Arizona's deeply polarizing immigration law permits the border state to crack down on undocumented immigrants, including a controversial provision authorizing police officers to check the immigration status of people they suspect are in the country illegally. The Obama administration sued Arizona to block the law, but several other Republican-controlled state legislatures emulated it in new immigration laws of their own.
Russell Pearce, the former state senator who sponsored the law, said Romney shared his tough stance on immigration. Romney has described his strategy on the issue as self-deportation, a policy of tightening restrictions on undocumented immigrants seeking work in the U.S. to the point that they leave the country voluntarily.
His immigration policy is identical to mine, Pearce said after a dinner sponsored by a Tea Party group in Gilbert, Ariz. Attrition by enforcement. It's identical to mine -- enforce the laws. We have good laws, just enforce them.
Romney reciprocates Pearce's feelings. During a Republican presidential nominee debate, Romney called the Arizona law a model for the nation. Pearce recently became the first Arizona lawmaker to be removed from office by a recall election, but that has not stopped Republican presidential candidates from seeking his backing.
While Pearce's endorsement could help solidify Romney's conservative base, it could cost him among votes among Latino voters. The Arizona law is unpopular with Hispanic voters, a rapidly growing bloc of voters that could be pivotal in swing states like Colorado and New Mexico.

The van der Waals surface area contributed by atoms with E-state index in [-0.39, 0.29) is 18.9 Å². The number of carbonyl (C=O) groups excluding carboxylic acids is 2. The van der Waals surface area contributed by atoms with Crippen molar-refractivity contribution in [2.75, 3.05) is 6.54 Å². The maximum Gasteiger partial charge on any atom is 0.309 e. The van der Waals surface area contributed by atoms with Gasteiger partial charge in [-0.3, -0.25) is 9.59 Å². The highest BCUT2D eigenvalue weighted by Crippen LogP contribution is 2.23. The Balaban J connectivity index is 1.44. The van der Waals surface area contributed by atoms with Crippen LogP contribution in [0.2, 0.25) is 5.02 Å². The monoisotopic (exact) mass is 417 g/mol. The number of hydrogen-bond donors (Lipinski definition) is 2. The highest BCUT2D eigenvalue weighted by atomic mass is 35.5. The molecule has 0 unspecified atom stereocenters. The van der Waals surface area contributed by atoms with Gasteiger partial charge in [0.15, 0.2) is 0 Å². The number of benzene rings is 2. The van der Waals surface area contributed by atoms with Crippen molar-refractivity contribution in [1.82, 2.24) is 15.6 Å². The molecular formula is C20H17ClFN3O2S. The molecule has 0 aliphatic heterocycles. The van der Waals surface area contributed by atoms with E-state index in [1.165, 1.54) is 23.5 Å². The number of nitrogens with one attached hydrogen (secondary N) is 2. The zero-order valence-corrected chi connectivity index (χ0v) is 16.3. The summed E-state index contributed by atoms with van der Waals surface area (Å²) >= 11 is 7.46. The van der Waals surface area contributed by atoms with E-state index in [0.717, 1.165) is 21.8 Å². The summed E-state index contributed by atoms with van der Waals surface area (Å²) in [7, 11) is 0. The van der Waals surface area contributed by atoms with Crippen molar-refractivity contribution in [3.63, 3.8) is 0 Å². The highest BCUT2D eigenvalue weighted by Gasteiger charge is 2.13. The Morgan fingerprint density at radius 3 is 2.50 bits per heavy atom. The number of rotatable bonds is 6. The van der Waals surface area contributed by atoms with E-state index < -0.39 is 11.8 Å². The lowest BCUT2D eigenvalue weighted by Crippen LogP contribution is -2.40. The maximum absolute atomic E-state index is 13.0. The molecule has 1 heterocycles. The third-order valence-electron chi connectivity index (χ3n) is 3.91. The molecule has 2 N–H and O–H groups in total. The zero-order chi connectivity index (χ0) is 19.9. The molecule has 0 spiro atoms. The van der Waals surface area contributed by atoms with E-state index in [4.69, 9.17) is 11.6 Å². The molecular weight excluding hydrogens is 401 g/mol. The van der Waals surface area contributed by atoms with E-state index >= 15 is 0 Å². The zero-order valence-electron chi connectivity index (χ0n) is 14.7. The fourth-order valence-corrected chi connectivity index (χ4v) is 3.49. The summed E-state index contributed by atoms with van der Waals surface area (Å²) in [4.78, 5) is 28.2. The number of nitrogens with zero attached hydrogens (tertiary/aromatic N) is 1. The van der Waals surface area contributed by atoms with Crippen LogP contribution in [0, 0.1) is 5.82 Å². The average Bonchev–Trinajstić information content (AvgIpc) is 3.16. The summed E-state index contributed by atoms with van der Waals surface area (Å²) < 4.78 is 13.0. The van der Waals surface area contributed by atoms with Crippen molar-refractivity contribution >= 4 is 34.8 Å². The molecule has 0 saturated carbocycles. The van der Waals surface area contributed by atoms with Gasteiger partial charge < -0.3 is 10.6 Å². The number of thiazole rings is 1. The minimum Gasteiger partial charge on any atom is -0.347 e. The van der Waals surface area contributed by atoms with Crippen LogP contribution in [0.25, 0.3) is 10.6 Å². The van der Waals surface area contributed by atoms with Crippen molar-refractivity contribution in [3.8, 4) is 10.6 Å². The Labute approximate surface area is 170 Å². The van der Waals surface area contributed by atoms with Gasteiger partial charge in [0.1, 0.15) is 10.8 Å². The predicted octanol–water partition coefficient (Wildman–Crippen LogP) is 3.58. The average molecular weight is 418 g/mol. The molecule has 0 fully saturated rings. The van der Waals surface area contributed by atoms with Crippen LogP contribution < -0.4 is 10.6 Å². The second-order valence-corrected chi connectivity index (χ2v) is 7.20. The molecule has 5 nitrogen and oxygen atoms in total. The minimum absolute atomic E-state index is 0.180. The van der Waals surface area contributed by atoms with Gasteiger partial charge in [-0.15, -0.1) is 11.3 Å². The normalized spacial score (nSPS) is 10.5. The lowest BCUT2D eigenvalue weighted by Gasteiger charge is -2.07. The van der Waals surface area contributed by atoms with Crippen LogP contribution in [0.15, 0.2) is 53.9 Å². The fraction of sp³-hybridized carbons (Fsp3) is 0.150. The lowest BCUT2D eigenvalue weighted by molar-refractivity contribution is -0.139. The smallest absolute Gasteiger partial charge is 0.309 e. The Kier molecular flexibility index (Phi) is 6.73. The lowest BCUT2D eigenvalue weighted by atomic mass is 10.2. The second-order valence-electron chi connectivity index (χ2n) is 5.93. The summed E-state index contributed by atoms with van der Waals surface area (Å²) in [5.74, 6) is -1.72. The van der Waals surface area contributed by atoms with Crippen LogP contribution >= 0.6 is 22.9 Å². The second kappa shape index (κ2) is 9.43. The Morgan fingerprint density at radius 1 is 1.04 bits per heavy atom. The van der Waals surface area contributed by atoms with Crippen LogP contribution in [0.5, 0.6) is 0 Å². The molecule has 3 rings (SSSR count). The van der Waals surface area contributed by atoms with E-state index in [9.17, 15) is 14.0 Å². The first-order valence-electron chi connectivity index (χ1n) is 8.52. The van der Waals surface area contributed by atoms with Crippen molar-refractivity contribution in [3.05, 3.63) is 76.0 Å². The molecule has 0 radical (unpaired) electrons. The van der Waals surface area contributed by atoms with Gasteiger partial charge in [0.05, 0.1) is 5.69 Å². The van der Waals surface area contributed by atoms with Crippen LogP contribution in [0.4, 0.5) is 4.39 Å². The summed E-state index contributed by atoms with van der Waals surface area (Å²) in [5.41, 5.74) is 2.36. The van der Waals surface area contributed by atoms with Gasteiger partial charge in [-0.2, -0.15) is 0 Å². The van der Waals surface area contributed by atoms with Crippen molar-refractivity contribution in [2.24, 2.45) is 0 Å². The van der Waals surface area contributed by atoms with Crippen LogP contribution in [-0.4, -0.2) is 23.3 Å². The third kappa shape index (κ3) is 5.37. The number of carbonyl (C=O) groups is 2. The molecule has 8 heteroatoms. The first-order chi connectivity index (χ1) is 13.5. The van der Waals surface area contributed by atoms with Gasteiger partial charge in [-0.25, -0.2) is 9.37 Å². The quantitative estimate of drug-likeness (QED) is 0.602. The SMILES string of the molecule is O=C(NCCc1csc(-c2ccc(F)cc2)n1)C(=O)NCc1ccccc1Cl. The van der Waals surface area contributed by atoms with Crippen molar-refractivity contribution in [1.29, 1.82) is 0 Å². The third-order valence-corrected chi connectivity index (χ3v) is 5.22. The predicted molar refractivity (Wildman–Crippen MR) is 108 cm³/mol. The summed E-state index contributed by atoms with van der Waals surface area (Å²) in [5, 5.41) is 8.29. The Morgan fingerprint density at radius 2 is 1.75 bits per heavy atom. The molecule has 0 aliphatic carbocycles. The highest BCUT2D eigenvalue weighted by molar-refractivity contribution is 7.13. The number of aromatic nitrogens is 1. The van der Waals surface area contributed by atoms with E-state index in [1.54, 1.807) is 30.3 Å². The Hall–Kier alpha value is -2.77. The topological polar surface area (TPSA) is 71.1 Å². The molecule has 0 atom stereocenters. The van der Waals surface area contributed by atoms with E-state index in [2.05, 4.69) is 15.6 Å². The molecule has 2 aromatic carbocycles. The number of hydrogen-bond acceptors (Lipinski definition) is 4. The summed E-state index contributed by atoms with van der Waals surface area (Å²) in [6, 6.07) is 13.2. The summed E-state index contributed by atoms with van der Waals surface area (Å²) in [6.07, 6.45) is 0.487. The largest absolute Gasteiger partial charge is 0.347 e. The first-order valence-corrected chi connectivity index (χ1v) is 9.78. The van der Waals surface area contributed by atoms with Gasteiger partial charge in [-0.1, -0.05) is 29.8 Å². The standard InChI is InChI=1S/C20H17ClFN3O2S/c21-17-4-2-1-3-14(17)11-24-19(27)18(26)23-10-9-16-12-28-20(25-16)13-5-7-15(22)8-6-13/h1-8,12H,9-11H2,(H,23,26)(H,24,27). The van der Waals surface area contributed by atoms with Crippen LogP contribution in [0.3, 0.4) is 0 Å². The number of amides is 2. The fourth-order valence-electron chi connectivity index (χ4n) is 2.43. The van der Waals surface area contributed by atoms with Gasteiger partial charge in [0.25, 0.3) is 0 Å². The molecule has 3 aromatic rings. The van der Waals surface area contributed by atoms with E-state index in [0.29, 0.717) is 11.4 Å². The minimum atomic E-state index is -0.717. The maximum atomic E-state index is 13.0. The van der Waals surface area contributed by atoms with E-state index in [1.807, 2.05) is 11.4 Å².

Romney has positioned himself as an immigration hardliner. Kris Kobach, the Kansas Secretary of State and a member of the Immigration Reform Law Institute, who wrote much of the Arizona law, advises Romney's campaign. The former Massachusetts governor has denounced as amnesty measures such as granting undocumented immigrants in-state tuition, which would make education more affordable for them, and he has said he would veto the DREAM Act, a law that would open a route to citizenship for some immigrants who were brought to the country illegally as children.
Editor's note: an earlier version of this article referred to the Immmigration Reform Law Institute as the Immigration Law Institute. The Interational Business Times regrets this error.